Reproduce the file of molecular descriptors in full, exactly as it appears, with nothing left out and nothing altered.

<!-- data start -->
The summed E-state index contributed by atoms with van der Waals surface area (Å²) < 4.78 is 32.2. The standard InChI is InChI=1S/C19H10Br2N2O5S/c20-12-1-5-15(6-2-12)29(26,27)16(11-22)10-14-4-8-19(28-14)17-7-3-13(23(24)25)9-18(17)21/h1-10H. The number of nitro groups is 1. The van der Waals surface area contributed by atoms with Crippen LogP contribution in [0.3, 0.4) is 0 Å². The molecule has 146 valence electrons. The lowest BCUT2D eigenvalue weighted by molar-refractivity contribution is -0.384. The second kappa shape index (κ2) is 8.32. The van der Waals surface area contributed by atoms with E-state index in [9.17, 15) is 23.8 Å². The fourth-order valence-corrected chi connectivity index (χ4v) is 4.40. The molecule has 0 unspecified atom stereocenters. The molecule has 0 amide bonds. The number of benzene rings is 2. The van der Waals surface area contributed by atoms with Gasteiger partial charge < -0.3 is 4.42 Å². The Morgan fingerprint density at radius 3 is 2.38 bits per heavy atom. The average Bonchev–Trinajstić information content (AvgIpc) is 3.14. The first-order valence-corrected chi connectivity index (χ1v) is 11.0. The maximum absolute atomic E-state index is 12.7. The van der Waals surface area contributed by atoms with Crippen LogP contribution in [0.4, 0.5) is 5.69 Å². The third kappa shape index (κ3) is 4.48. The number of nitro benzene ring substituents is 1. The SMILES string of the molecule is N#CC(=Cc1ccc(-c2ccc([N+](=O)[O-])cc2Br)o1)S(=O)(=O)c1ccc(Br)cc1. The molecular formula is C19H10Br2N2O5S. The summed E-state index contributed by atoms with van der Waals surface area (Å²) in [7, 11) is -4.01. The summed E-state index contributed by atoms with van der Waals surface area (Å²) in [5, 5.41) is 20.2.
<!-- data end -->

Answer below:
The summed E-state index contributed by atoms with van der Waals surface area (Å²) < 4.78 is 32.2. The standard InChI is InChI=1S/C19H10Br2N2O5S/c20-12-1-5-15(6-2-12)29(26,27)16(11-22)10-14-4-8-19(28-14)17-7-3-13(23(24)25)9-18(17)21/h1-10H. The number of nitro groups is 1. The van der Waals surface area contributed by atoms with Crippen LogP contribution in [0.3, 0.4) is 0 Å². The molecule has 146 valence electrons. The lowest BCUT2D eigenvalue weighted by molar-refractivity contribution is -0.384. The second kappa shape index (κ2) is 8.32. The van der Waals surface area contributed by atoms with E-state index in [9.17, 15) is 23.8 Å². The fourth-order valence-corrected chi connectivity index (χ4v) is 4.40. The molecule has 0 unspecified atom stereocenters. The molecule has 0 amide bonds. The number of benzene rings is 2. The van der Waals surface area contributed by atoms with Gasteiger partial charge < -0.3 is 4.42 Å². The Morgan fingerprint density at radius 3 is 2.38 bits per heavy atom. The average Bonchev–Trinajstić information content (AvgIpc) is 3.14. The first-order valence-corrected chi connectivity index (χ1v) is 11.0. The maximum absolute atomic E-state index is 12.7. The van der Waals surface area contributed by atoms with Crippen LogP contribution in [0.4, 0.5) is 5.69 Å². The third kappa shape index (κ3) is 4.48. The number of nitro benzene ring substituents is 1. The SMILES string of the molecule is N#CC(=Cc1ccc(-c2ccc([N+](=O)[O-])cc2Br)o1)S(=O)(=O)c1ccc(Br)cc1. The molecular formula is C19H10Br2N2O5S. The summed E-state index contributed by atoms with van der Waals surface area (Å²) in [7, 11) is -4.01. The summed E-state index contributed by atoms with van der Waals surface area (Å²) in [5, 5.41) is 20.2.